The documents obtained by both groups revealed that a leading lobby group for the meat industry drafted a proposal for an executive order to keep meatpacking plants open – similar to what President Donald Trump issued in April. Julie Anna Potts, the president of the North American Meat Institute, invoked the Defense Production Act from the Korean War era that ordered that “critical infrastructure food companies continue their operations to the fullest extent possible.”
In addition, the documents unveiled repeated requests from the institute addressed to the USDA. The aforementioned requests included asking Agriculture Secretary Sonny Perdue to discourage employees afraid of returning to work from staying home; asking USDA to intervene on multiple occasions when state and local governments threatened action over health and safety standards for workers and workplaces as well as asking USDA to “order” the reopening of Smithfield Foods’ processing plant in Sioux Falls, South Dakota – despite the agency not being legally authorized to do so.
Adam Pulver, attorney for Public Citizen, described the collusion illustrated in the documents as “astounding.” He also lambasted the USDA for adapting a “cavalier attitude” toward worker health and safety during the initial months of the coronavirus pandemic and for impeding state and local government efforts to address the spread of the virus. Attorney Pulver accused USDA officials of having “the blood of meatpacking workers” on their hands.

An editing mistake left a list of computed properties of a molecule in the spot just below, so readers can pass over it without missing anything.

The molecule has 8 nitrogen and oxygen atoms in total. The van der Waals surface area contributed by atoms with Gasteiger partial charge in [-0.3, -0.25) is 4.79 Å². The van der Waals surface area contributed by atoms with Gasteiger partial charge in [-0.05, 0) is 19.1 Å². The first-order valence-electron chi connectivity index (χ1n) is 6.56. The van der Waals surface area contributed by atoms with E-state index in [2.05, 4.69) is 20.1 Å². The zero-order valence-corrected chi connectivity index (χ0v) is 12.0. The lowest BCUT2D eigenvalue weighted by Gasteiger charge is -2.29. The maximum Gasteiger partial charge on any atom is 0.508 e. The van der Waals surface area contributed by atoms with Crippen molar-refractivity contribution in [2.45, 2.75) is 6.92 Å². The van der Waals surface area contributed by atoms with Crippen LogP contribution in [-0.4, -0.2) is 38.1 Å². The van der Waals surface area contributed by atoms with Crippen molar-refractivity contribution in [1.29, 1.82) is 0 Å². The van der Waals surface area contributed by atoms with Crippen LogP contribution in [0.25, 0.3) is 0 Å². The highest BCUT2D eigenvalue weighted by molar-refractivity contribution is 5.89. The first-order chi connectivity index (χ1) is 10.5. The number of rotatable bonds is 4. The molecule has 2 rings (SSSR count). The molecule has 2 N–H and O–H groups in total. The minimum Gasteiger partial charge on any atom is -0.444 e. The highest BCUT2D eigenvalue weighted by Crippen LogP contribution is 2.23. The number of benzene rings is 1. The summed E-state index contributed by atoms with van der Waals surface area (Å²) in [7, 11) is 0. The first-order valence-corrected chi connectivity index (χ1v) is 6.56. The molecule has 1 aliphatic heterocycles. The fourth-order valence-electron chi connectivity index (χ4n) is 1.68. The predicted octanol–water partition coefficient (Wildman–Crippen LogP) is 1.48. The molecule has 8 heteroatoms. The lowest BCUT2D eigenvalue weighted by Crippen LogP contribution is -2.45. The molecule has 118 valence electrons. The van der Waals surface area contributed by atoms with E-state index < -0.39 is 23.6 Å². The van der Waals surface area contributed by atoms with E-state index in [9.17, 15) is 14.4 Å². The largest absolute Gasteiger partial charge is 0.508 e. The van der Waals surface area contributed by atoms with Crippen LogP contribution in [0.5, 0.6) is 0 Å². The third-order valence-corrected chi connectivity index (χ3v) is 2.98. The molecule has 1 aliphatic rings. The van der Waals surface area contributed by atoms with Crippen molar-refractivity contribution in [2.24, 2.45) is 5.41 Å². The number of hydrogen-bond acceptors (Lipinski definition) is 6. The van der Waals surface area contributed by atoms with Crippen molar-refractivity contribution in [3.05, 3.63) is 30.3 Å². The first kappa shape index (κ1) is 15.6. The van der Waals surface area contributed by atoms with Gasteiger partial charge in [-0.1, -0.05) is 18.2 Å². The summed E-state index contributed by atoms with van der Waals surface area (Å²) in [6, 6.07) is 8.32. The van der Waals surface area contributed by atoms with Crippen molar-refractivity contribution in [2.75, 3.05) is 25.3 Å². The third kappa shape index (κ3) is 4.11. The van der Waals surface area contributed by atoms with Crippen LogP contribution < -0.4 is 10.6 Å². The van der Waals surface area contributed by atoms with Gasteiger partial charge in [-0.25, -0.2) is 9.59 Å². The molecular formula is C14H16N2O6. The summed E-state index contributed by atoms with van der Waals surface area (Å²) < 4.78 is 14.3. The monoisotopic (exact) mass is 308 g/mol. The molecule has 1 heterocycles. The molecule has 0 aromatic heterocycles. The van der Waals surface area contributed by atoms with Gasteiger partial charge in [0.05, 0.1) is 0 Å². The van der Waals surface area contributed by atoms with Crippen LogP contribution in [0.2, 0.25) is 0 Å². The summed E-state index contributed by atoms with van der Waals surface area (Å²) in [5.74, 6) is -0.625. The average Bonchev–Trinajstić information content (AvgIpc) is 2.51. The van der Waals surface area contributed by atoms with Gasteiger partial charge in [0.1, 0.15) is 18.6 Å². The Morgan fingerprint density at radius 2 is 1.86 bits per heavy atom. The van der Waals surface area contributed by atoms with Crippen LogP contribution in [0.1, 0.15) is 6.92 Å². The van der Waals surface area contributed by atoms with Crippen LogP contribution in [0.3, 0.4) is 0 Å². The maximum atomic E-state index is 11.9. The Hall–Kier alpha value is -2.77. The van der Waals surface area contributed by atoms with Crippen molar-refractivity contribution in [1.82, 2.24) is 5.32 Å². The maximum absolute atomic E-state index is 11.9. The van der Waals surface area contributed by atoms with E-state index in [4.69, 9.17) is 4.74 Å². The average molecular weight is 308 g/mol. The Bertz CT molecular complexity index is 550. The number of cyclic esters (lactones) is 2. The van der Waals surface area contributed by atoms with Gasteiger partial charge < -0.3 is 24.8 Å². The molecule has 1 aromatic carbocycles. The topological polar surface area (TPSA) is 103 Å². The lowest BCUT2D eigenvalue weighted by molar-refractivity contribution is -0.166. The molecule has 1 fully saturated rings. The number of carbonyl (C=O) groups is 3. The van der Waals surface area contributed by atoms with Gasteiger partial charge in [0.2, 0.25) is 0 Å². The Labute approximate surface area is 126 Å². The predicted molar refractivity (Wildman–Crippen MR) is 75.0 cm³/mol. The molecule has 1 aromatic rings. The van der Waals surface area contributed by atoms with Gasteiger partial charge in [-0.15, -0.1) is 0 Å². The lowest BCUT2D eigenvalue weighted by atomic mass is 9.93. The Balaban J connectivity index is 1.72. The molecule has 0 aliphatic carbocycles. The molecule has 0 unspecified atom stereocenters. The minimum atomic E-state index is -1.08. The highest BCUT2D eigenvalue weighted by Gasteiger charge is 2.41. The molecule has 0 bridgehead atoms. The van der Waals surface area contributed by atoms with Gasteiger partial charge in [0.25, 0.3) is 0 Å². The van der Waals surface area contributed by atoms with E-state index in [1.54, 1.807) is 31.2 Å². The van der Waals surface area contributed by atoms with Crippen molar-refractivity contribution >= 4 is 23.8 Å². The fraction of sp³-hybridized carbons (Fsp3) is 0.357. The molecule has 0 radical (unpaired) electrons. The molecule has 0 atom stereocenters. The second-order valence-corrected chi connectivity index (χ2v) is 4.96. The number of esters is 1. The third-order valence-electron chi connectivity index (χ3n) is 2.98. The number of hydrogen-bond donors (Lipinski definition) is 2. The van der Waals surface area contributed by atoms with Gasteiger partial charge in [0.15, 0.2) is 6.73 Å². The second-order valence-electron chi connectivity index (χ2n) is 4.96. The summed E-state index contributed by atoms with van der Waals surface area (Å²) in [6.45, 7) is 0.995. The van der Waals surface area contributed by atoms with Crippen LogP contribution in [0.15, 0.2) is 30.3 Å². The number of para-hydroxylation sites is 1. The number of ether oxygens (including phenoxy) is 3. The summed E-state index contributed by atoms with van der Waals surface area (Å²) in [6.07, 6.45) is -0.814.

Based on a July report from the Centers for Disease Control and Prevention (CDC), 23 states reported COVID-19 outbreaks in meat and poultry processing facilities. Two hundred thirty-nine facilities in these states recorded a total of 16,233 cases and 86 fatalities. Factoring in race or ethnicity, 87 percent of COVID-19 cases occurred among minorities.
American Oversight executive director Austin Evers said: “During a global pandemic, Americans should be able to trust that public health experts are drafting public health standards, not big businesses looking out for their bottom lines.” He similarly dubbed the collusion between the meatpacking industry and the USDA as “corruption that came at the cost of lives and safety.”
The poultry industry has been besieged by accusations of employee mistreatment during the pandemic. Prior to this, a class-action suit against the industry was filed in early September over alleged collusion among poultry producers to keep wages low for a workforce largely consisting of immigrants.
During a May interview with The Guardian, Tyson Foods plant employee Tara Williams described the experience working for the company’s facility in Camilla, Georgia as akin to being “treated like modern-day slaves.” She added that when another Tyson Foods employee succumbed to COVID-19, it appeared that the company was “keeping a secret” instead of acknowledging the death and acting accordingly. (Related: Almost 900 workers test positive for coronavirus at Tyson’s meatpacking plant in Indiana.)
Meanwhile, the Occupational Safety and Health Administration (OSHA) slapped Smithfield Foods with a measly $13,494 fine for failure to take adequate steps to contain the virus in the Sioux Falls plant. Smithfield’s inaction led to more than 1,200 plant employees being infected with the coronavirus and four employees dying between March and June 2020.
Marc Perrone, president of the United Food and Commercial Workers International Union (UFCW), slammed the fine as “insulting.” He stated that the fine was “a slap on the wrist for Smithfield, and a slap in the face of the thousands of American meatpacking workers.” Smithfield Foods workers are represented by UFCW.
Learn how the coronavirus pandemic is affecting America’s food supply at FoodSupply.news.